Durable Goods Production – Production is at an all-time high in the U.S. For 20 consecutive months, durable goods production has set a record high for that month. Production should grow at an accelerating rate through at least the end of the year. Production leads machine tool consumption by about 15 months.
For the last two years, metalworking facilities spent relatively more money on horizontal and/or larger machines. However, projections indicate that trend will reverse itself in 2015. The machine types with the largest increases in spending will likely be either vertical machines or smaller machines of all types. Horizontal machining centers will still be the most preferred machine type, but the level of spending will be fairly flat compared to 2014. Machine types forecast to grow significantly in 2015 include vertical machining centers, vertical lathes, small horizontal turning centers, small horizontal lathes, and certain types of grinding machines. Also, the survey appears to indicate a much greater interest in machines for additive manufacturing in 2015.
The top five industries buying machine tools in 2015 are projected to be job shops, machinery/equipment manufacturers, automotive, pumps/valves/plumbing products, and forming/fabricating (non-auto).
Roughly one-third of the spending will be at facilities with more than 250 employees. According to the Gardner Business Index, these larger metalworking facilities are growing at their fastest rate in nearly two years.
Unlike other capital spending projections, Gardner’s forecast is based on surveying end users about their specific spending intentions by machine type. The projection is then derived from statistical analysis of the end-user sample. The survey has historically been among the most accurate predictors of spending.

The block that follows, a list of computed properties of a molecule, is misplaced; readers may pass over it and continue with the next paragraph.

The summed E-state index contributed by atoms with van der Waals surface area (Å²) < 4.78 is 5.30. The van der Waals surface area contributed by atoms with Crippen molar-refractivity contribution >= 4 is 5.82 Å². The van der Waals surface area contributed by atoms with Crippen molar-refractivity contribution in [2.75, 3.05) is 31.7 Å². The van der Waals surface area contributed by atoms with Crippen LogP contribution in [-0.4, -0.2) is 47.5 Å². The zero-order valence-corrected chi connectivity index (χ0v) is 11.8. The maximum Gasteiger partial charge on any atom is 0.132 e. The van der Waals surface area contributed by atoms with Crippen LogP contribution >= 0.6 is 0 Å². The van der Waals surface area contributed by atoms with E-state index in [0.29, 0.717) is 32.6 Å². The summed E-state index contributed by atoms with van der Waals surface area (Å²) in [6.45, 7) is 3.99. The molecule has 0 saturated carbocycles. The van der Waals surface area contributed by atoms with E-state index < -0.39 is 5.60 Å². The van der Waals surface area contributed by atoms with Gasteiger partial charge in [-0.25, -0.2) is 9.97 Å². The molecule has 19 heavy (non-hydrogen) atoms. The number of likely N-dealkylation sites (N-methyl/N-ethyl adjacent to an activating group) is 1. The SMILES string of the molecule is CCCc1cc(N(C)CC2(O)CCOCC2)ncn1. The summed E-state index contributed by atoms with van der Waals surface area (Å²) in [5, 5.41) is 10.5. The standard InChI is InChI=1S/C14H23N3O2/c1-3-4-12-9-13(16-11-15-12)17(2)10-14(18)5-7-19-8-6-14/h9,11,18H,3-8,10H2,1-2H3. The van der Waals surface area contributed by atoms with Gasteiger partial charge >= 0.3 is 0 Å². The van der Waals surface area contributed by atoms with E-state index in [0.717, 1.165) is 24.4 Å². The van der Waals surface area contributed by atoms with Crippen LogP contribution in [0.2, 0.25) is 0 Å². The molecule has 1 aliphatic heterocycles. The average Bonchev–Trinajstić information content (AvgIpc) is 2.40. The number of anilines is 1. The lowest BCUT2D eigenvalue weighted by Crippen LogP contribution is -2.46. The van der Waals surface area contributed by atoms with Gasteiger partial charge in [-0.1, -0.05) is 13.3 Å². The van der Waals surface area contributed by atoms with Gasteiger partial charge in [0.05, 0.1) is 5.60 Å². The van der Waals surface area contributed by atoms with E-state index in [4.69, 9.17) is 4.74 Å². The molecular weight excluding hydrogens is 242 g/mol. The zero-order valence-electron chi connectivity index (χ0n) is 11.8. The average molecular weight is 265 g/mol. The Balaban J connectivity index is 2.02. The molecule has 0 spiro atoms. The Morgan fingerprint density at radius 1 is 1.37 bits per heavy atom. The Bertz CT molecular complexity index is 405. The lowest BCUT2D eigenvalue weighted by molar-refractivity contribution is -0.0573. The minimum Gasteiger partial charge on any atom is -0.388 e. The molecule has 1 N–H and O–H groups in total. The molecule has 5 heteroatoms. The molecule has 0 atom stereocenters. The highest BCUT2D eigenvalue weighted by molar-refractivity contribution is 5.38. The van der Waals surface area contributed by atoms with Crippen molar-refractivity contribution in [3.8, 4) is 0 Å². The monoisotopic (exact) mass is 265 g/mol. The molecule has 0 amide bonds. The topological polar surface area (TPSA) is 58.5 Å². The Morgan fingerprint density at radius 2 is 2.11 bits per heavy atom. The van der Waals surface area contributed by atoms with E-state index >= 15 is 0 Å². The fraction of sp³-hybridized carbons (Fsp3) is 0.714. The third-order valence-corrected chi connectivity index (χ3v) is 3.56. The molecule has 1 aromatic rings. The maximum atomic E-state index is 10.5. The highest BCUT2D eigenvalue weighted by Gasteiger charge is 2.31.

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With a reading of 51.9, the July metalworking index showed that the industry grew for the seventh consecutive month and the ninth time in 10 months. While this growth was at its slowest pace of 2014, the index was still 7.0 percent higher than it was one year earlier, the 11th straight month that the month-over-month rate has grown. As a result, the annual rate of change has grown at an accelerating rate for five straight months and is growing at its fastest rate since April 2011.
Both new orders and production increased for the 10th month in a row, but their rates of growth have decelerated steadily since March. Backlogs have contracted for four consecutive months, and this rate accelerated in July, taking the backlog index to its lowest level since December 2013. This index is still significantly higher than it was one year ago, however, which is a positive sign for future capacity utilization and capital equipment investment. The rate of hiring had been accelerating since August 2013, but while employment is still growing, the accelerating growth trend was broken in July. Exports continued to contract but at a slower rate than they did in 2013. Supplier deliveries continued to lengthen at a slightly accelerating rate as they have done since June 2013.